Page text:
Less Surviving. More Thriving.

Photo by Riccardo Bresciani on Pexels.com

If you would have told me two months ago what our lives would be like today, I would not have believed you. In my almost 35 years on this earth, I have never experienced anything quite like our current reality. No doubt, I have known a nation at war. Since 2001, my notion of war was a war fought on someone else’s shores, across an expanse of land and ocean, away from my home, against a tangible foe.

This war, however, looks nothing like that.

This war is happening at the grocery store around the corner. It’s in our homes, in our schools, maybe even in our own bodies. We are facing a foe we cannot see or understand. A foe we have yet to learn how to fight. And that, my friends, is utterly terrifying. Full disclosure—I’m scared. I am scared for my family, for my community, for our nation, and for our economy. A control freak by nature, I have felt completely powerless in the face of this virus. That has likely been the greatest battle of all–the battle against myself, against the urge to slip into panic and stress in the face of the unknown. Against the urge to bury myself in work or mindlessly watch television to keep my mind off all the crazy. (Thank you, Tiger King! Your show and the ensuing memes have brought great joy to my soul. Also, Carole did it.)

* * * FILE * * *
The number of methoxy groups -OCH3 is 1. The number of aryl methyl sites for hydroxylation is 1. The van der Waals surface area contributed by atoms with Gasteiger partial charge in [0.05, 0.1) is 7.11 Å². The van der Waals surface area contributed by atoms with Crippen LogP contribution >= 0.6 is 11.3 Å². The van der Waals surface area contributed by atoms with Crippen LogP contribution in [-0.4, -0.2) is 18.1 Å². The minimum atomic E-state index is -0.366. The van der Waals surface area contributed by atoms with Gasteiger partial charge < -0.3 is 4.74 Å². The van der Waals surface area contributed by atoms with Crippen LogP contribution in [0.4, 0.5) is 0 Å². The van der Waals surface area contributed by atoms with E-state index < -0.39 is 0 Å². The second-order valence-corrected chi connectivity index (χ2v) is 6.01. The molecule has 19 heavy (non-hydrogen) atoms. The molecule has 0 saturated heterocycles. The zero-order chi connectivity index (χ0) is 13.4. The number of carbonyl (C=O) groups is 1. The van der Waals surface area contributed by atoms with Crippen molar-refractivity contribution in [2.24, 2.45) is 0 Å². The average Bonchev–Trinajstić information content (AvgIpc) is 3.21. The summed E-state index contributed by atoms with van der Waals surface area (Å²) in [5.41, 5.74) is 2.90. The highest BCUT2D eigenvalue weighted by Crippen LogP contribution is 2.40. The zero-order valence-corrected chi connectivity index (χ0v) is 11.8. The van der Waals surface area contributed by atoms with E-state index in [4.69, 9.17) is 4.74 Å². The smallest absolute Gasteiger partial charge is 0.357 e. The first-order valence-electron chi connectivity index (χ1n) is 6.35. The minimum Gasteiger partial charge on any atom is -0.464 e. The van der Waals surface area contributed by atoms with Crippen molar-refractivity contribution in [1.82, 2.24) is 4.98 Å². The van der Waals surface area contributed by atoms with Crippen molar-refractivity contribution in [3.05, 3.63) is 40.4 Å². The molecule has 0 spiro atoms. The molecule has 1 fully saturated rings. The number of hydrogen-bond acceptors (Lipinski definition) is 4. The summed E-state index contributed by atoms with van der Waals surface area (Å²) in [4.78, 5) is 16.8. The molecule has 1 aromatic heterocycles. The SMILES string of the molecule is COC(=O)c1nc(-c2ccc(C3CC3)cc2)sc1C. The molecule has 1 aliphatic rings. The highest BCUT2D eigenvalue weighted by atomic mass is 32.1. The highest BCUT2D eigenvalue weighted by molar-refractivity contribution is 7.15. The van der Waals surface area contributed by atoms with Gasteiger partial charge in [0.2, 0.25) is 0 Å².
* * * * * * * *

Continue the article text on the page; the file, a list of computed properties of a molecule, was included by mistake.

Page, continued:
Perhaps you are feeling similarly. Perhaps you are struggling with worry. Perhaps you are needing some normalcy in our current environment. Or, perhaps you are simply needing a way to cope with social distancing and being stuck at home. No matter what our situation, there are some things we can do to come out of all this better, more fulfilled people.

Make a schedule for yourself and your family

If you are like me, you are learning to navigate remote work while also trying to ensure your own kiddo gets what he/she needs in the way of learning and stimulation. Your significant other may also be working remotely, adding another level of planning to the mix . The first week of this environment had me struggling. I felt as if I was in a tornado of chaos, messes, and constant requests for food with the ever-present, “Mom. I’m hungry.” If you are like me, you might appreciate structure and find yourself floundering without it. One of the first things I had to do for my sanity (and–therefore–my family’s sanity) was to create a “flexible” schedule–see emphasis on flexible. By creating regular boundaries on my time, I have been able to better ensure we are all getting what we need in this situation. Is it perfect? NO WAY! But, has it helped? Yes. Here’s a sample of what works in my home. Remember, while this is our plan, we are certainly flexible depending on what each of our needs are.